The Importance of Coal Ash Regulation

Jun 11, 2024

The history of coal ash in Appalachia is intertwined with the region’s long-standing coal mining industry. Appalachia, which spans parts of several states, including West Virginia, Kentucky, Virginia, and Tennessee, has been a major producer of coal for over a century.

Historically, coal mining in Appalachia was a primary source of employment and economic development for many communities in the region. However, along with the benefits of coal mining came significant environmental and health challenges, including coal ash management.

Coal ash, also known as coal combustion residuals, is a byproduct generated from burning coal in power plants to produce electricity. It consists of the solid residue left behind after coal is burned and contains various contaminants, including mercury, cadmium, chromium, and arsenic, which are associated with cancer and other serious health effects.

Historically, coal ash was often disposed of in impoundments or landfills near coal-fired power plants. These disposal methods raised concerns about water contamination, as leachate from the ash could seep into groundwater and nearby waterways, potentially contaminating drinking water sources and harming aquatic ecosystems.

In recent years, there has been growing awareness of the environmental and health risks associated with coal ash disposal, leading to increased regulation and scrutiny of coal ash management practices. In 2008, a significant coal ash spill occurred at the Tennessee Valley Authority’s Kingston Fossil Plant in eastern Tennessee, releasing millions of cubic yards of coal ash into the surrounding area and causing widespread environmental damage. This event highlighted the dangers of improper coal ash disposal and prompted calls for stricter regulations.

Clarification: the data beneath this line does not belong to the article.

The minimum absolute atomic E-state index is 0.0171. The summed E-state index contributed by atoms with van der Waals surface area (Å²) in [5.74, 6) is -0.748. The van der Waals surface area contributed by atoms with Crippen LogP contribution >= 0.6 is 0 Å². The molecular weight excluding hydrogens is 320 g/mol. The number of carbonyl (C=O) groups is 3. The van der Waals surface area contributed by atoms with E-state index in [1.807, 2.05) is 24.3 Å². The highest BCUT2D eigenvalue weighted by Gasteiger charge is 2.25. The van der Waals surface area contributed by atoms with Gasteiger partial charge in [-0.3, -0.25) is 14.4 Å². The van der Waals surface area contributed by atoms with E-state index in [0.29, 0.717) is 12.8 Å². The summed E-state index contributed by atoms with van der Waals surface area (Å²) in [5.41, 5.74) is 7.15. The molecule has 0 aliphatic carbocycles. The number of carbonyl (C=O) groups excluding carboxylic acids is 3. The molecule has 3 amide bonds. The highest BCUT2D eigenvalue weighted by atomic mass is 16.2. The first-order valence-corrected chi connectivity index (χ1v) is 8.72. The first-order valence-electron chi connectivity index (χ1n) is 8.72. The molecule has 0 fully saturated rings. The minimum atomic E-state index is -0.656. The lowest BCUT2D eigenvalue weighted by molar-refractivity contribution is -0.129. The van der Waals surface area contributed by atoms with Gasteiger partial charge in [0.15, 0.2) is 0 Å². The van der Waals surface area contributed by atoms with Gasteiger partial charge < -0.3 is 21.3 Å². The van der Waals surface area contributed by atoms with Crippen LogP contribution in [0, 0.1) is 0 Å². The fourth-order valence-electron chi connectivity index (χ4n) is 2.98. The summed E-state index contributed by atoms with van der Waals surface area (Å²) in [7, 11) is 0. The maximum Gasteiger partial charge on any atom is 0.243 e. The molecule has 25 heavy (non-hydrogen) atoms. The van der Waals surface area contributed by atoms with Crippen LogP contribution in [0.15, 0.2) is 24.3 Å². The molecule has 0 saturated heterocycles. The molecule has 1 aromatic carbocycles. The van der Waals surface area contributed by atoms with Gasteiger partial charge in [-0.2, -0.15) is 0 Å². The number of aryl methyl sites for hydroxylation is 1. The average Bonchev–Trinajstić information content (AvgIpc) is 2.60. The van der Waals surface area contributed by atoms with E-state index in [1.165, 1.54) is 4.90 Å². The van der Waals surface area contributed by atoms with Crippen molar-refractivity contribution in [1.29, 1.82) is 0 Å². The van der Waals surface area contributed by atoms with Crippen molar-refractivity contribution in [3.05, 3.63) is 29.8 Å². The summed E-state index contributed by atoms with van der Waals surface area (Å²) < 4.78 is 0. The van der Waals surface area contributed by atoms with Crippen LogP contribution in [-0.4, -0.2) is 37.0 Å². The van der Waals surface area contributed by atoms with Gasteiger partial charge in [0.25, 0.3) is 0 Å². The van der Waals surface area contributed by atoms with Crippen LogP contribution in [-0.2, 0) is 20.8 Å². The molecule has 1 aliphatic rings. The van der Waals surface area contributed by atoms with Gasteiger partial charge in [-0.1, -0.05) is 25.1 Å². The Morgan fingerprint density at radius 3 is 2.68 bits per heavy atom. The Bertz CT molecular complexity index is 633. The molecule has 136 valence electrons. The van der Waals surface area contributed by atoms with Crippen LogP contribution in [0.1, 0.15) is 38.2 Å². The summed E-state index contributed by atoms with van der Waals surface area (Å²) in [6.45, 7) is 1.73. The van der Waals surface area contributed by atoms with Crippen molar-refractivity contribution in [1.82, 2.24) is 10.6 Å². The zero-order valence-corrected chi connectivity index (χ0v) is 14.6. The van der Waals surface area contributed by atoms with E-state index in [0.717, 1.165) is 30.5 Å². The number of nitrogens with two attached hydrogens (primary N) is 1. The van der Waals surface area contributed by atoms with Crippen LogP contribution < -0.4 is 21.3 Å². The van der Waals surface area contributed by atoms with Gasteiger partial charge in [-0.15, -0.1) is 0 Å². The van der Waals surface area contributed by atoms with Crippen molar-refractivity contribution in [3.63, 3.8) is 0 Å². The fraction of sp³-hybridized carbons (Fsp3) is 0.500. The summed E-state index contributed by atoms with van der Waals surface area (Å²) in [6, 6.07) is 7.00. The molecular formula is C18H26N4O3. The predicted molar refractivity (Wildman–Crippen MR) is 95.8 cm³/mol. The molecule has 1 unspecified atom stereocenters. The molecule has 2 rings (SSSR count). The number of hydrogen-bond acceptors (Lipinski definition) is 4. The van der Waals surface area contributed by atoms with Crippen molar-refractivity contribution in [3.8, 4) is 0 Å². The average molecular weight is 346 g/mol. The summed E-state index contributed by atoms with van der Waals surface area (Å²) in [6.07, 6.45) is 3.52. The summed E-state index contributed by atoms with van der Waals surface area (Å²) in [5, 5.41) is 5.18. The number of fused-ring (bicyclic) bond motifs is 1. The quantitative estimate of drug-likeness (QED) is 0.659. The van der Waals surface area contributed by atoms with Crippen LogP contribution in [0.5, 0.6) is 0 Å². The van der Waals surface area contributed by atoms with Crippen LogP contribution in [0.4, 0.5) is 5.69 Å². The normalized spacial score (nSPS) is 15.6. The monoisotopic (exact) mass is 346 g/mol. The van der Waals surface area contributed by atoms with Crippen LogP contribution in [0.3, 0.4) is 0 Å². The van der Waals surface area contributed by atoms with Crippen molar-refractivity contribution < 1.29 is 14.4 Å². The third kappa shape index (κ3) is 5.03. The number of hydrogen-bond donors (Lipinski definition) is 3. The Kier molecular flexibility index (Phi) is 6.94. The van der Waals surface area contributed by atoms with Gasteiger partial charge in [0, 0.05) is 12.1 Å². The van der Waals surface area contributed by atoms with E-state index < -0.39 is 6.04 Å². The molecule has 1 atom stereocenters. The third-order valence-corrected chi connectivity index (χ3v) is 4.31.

Since then, there have been efforts to improve the regulation and management of coal ash in Appalachia and across the United States. In 2015, the U.S. Environmental Protection Agency (EPA) issued regulations known as the Coal Combustion Residuals Rule, which established minimum standards for the disposal of coal ash to protect human health and the environment. However, concerns remain about the long-term impacts of coal ash disposal in Appalachia and other coal-producing regions, as well as the legacy of environmental contamination from decades of coal mining activities.

On April 25, 2024, the EPA announced a suite of final rules to reduce pollution from coal-fired power plants and to improve public health. One of these rules focuses on safer management of coal ash that is placed in areas that were previously unregulated by the 2015 rule. The new rule will require proper closure procedures of legacy surface coal ash impoundments or impoundments at inactive facilities. The regulations for these legacy sites will be similar to those required at other sites by the 2015 rule. 

If not properly managed, coal ash can contaminate water sources, soil, and air with heavy metals and other toxic substances, posing risks to human health and ecosystems. Proper disposal and management of coal ash are essential to minimize its environmental impact.